Companies in Connecticut with 100 or more employees could be forced to pay a fee to help cover their workers’ health insurance expenses if they don’t already offer coverage, under a preliminary legislative proposal announced this week.
The plan was presented in response to a new state report that showed Wal-Mart, Stop & Shop and Dunkin’ Donuts atop a list of companies whose workers use the state’s HUSKY insurance program for lower-income people.
The concept is one of several that lawmakers are considering this year to help extend health care coverage to lower-income, uninsured adults who cannot afford their employer’s health insurance or do not receive coverage as part of their benefit package.
Lawmakers are also investigating how different companies define full- and part-time employees and how long they make their employees wait for health insurance coverage.
“We’re looking at different aspects of the question,” said Senate Majority Leader Martin Looney, D-New Haven. “These are working people of very modest means who are struggling.”
The focus on health insurance for the working poor comes as legislators consider whether to extend the HUSKY program to about 13,000 parents of poor children for three more months. The House has already approved the legislation and the Senate was expected to pass it Wednesday.
In the meantime, lawmakers are trying to determine whether to continue that coverage for the parents into the future. Extending the coverage indefinitely could cost taxpayers $54 million to $72 million a year, depending on various estimates.
It’s a financially difficult proposal this year, considering the new fiscal year that begins July 1 is about $1.2 billion in deficit, according to an estimate by the governor’s office.
House Majority Leader Christopher Donovan, D-Meriden, said legislators would not be debating whether to extend the HUSKY program if some of the state’s largest retailers provided health insurance to their workers.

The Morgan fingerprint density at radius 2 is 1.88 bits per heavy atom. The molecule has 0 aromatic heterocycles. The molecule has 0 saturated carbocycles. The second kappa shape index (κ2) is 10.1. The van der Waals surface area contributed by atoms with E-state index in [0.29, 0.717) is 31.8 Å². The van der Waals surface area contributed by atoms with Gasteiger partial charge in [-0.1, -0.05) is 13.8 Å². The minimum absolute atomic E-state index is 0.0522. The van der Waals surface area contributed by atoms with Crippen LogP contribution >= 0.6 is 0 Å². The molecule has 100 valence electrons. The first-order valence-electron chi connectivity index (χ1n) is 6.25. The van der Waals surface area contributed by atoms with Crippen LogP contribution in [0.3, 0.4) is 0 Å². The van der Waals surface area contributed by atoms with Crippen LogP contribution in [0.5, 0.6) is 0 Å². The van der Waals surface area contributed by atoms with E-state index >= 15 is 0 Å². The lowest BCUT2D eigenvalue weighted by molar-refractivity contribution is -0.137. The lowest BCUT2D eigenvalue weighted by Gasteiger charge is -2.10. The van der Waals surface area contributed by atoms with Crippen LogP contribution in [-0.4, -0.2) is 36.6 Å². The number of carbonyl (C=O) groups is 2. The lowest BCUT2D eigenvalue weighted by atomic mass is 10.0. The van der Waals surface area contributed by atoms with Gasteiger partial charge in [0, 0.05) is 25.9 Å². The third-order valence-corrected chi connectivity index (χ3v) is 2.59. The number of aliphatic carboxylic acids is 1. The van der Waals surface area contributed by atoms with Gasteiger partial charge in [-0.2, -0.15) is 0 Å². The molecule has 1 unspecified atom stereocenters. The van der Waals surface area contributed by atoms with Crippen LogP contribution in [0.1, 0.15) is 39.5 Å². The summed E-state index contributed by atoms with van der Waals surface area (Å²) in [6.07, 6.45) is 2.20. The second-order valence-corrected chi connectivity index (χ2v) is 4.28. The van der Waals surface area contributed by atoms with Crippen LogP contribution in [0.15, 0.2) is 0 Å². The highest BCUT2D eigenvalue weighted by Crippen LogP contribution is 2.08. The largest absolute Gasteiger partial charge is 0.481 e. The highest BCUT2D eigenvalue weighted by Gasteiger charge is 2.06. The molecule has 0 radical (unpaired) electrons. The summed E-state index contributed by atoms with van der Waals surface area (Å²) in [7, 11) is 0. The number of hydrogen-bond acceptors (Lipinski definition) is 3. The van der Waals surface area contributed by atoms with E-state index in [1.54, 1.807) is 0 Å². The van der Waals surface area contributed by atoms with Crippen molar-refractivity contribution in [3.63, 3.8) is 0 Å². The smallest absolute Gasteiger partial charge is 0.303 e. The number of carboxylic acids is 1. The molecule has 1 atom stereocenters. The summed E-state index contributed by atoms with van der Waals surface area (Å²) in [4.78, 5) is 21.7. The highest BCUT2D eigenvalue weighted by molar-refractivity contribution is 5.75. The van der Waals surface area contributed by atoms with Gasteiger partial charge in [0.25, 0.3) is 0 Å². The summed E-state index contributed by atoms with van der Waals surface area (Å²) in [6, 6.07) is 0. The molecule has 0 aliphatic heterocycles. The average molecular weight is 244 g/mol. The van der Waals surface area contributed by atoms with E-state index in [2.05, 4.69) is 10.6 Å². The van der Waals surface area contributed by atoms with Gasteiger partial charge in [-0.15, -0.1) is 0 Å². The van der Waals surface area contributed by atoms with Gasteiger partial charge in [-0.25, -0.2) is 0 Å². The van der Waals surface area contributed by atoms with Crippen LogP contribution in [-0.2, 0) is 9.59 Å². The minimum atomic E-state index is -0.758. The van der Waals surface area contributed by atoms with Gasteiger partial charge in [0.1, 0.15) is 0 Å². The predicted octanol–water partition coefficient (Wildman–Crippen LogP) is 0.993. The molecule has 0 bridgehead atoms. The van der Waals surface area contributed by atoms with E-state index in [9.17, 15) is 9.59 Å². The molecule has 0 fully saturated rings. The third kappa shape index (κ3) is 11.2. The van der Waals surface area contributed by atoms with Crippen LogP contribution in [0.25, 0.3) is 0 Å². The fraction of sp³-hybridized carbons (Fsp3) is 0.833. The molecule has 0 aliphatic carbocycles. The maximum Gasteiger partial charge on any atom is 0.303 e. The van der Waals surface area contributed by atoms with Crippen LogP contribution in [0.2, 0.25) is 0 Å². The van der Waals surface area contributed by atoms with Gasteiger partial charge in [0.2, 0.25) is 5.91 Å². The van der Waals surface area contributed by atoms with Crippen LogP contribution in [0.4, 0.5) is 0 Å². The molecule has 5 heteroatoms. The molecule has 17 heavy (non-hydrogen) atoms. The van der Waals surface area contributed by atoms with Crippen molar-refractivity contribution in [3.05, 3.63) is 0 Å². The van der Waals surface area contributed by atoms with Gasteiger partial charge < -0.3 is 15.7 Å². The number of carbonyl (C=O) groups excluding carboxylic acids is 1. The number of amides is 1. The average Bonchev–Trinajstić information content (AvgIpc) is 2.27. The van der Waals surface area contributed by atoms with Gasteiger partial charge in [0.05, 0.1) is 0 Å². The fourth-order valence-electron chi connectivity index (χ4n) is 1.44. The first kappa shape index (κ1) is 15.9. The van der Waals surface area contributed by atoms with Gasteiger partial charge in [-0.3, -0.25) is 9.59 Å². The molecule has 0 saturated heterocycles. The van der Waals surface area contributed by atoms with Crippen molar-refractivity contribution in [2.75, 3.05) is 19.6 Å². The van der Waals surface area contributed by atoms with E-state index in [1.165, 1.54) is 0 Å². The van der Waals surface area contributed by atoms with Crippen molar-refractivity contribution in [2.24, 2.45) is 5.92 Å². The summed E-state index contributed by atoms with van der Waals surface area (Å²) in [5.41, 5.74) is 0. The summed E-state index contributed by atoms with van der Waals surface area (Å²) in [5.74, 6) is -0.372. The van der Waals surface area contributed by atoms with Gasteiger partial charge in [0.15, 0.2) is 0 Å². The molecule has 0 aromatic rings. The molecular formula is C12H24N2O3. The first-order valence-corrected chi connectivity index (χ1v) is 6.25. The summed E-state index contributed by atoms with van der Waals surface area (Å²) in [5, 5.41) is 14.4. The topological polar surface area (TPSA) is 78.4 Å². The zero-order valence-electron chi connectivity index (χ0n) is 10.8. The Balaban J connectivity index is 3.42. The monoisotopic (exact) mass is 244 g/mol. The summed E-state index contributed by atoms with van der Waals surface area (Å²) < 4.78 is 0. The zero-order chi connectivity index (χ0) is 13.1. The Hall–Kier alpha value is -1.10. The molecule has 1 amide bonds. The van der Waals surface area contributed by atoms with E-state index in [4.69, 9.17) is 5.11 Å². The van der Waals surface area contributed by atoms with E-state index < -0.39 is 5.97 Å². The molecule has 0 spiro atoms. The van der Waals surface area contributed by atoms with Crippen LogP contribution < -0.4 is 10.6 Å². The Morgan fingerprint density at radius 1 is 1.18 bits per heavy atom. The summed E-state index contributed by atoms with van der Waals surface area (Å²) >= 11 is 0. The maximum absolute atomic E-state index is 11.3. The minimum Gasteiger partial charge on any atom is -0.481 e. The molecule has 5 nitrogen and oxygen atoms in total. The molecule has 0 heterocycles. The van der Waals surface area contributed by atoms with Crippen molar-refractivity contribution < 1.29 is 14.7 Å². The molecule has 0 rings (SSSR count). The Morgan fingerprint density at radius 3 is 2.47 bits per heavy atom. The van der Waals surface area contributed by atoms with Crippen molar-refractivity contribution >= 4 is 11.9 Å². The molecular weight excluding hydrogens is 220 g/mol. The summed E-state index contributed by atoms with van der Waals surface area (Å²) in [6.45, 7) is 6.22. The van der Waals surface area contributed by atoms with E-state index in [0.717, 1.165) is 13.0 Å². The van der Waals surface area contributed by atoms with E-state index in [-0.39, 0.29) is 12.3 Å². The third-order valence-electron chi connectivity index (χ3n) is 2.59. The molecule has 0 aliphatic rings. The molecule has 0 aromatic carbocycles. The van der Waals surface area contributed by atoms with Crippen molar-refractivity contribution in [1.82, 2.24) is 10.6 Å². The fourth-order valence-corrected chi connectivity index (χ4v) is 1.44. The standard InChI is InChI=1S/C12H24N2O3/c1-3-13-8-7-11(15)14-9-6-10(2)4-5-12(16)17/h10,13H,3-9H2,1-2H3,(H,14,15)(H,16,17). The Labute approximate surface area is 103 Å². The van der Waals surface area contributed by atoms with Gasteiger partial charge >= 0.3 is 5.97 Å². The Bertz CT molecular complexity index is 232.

Wal-Mart, Stop & Shop and Dunkin’ Donuts employ more than 2,600 adults who are parents or caretakers of children on the HUSKY A program. Most of those adults are also receiving state health coverage, the Office of Legislative Research determined.
“Go up to the counter and pay for health care,” Donovan told the retailers during a news conference.
He is backing the bill that would require employers with 100 or more workers to pay a fee to cover their employees through the state’s Municipal Employee Health Insurance Program, or else show they already provide affordable coverage. A public hearing on the bill, which is still being written, is scheduled for March 17.
Bonnie Stewart, counsel for the Connecticut Business and Industry Association, said she believes the legislation would affect companies that employ as few as 20 employees. She said such a mandate could create a financial hardship for small to medium businesses.
She said CBIA is concerned that lawmakers aren’t addressing what she sees as the real problem: the high cost of health insurance. She said Connecticut already ranks fourth in the nation with employers who provide health insurance coverage.
“The efforts by employers in our state are significant already,” Stewart said. “At this point, the one thing that could be done to improve that would be addressing the issue of affordability.”
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